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Asthma Attack in Children

Medically reviewed by Last updated on Feb 4, 2024.

An asthma attack happens when your child's airway becomes more swollen and narrowed than usual. Some asthma attacks can be treated at home with rescue medicines. An asthma attack that does not get better with treatment is a medical emergency.

Normal vs Asthmatic Bronchioles


Call your local emergency number (911 in the US) if:

Return to the emergency department if:

Call your child's doctor or asthma specialist if:


Your child may need any of the following:

Follow your child's Asthma Action Plan (APP):

An AAP is a written plan to help you manage your child's asthma. It is created with your child's healthcare provider. Give the AAP to all of your child's care providers. This includes your child's teachers and school nurse. An AAP contains the following information:

Know the early warning signs of an asthma attack:

Early treatment may prevent a more serious asthma attack.

Keep your child away from common asthma triggers:

Prevent Asthma Attacks

Manage your child's other health conditions:

This includes allergies and acid reflux. These conditions can trigger your child's asthma.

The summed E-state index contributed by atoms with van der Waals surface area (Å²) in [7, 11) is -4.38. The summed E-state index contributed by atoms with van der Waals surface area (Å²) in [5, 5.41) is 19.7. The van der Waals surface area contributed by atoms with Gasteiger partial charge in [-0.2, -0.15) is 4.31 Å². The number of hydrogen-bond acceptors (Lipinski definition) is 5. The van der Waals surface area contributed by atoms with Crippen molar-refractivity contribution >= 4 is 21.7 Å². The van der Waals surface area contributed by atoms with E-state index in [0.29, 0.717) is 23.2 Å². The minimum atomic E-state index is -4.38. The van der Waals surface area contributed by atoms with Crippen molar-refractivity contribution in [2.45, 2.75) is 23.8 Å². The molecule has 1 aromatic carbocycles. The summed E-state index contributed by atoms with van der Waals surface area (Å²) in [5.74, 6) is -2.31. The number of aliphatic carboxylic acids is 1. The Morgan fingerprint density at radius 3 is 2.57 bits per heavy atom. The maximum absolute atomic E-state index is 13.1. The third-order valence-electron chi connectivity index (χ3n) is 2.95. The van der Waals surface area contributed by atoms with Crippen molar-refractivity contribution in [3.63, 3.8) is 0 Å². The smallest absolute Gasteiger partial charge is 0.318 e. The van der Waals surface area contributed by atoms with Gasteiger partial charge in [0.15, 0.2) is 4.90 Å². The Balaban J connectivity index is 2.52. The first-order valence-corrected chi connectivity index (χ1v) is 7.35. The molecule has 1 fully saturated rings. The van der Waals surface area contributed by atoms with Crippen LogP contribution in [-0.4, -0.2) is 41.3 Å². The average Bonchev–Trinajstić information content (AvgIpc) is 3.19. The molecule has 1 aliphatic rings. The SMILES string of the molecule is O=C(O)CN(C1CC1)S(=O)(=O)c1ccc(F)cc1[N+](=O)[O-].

Ask about vaccines your child may need:

Vaccines can help prevent infections that could trigger your child's asthma. Ask your child's healthcare provider what vaccines your child needs. Your child may need a yearly flu shot.

Follow up with your child's doctor or asthma specialist as directed:

Bring a diary of your child's peak flow numbers, symptoms, and triggers with you to the visit. Write down your questions so you remember to ask them during your visits.

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The above information is an educational aid only. It is not intended as medical advice for individual conditions or treatments. Talk to your doctor, nurse or pharmacist before following any medical regimen to see if it is safe and effective for you.

Further information

Always consult your healthcare provider to ensure the information displayed on this page applies to your personal circumstances.